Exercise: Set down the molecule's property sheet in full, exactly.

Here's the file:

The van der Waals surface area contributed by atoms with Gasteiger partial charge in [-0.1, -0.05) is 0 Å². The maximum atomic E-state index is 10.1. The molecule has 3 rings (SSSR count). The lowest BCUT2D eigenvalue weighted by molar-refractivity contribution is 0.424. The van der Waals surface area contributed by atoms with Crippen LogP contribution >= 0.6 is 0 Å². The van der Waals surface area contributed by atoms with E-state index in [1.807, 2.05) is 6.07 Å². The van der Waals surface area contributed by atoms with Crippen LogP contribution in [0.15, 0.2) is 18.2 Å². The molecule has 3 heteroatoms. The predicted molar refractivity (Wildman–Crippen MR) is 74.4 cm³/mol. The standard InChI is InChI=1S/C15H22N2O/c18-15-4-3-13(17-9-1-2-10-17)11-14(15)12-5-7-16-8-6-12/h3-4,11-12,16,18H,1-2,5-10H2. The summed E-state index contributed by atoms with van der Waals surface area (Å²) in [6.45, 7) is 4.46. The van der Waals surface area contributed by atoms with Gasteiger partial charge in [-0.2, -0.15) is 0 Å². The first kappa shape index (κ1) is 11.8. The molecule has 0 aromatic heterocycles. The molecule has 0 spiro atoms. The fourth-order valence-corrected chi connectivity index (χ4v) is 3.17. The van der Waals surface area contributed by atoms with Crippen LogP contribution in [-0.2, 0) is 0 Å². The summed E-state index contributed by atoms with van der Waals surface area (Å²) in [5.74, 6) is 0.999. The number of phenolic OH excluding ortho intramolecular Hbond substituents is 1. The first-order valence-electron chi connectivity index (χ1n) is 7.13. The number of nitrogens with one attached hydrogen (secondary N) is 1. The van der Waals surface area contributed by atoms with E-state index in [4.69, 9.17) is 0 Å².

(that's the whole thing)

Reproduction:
The van der Waals surface area contributed by atoms with Gasteiger partial charge in [-0.1, -0.05) is 0 Å². The maximum atomic E-state index is 10.1. The molecule has 3 rings (SSSR count). The lowest BCUT2D eigenvalue weighted by molar-refractivity contribution is 0.424. The van der Waals surface area contributed by atoms with Crippen LogP contribution >= 0.6 is 0 Å². The van der Waals surface area contributed by atoms with E-state index in [1.807, 2.05) is 6.07 Å². The van der Waals surface area contributed by atoms with Crippen LogP contribution in [0.15, 0.2) is 18.2 Å². The molecule has 3 heteroatoms. The predicted molar refractivity (Wildman–Crippen MR) is 74.4 cm³/mol. The standard InChI is InChI=1S/C15H22N2O/c18-15-4-3-13(17-9-1-2-10-17)11-14(15)12-5-7-16-8-6-12/h3-4,11-12,16,18H,1-2,5-10H2. The summed E-state index contributed by atoms with van der Waals surface area (Å²) in [6.45, 7) is 4.46. The van der Waals surface area contributed by atoms with Gasteiger partial charge in [-0.2, -0.15) is 0 Å². The first kappa shape index (κ1) is 11.8. The molecule has 0 aromatic heterocycles. The molecule has 0 spiro atoms. The fourth-order valence-corrected chi connectivity index (χ4v) is 3.17. The van der Waals surface area contributed by atoms with Crippen LogP contribution in [-0.2, 0) is 0 Å². The summed E-state index contributed by atoms with van der Waals surface area (Å²) in [5.74, 6) is 0.999. The number of phenolic OH excluding ortho intramolecular Hbond substituents is 1. The first-order valence-electron chi connectivity index (χ1n) is 7.13. The number of nitrogens with one attached hydrogen (secondary N) is 1. The van der Waals surface area contributed by atoms with E-state index in [4.69, 9.17) is 0 Å².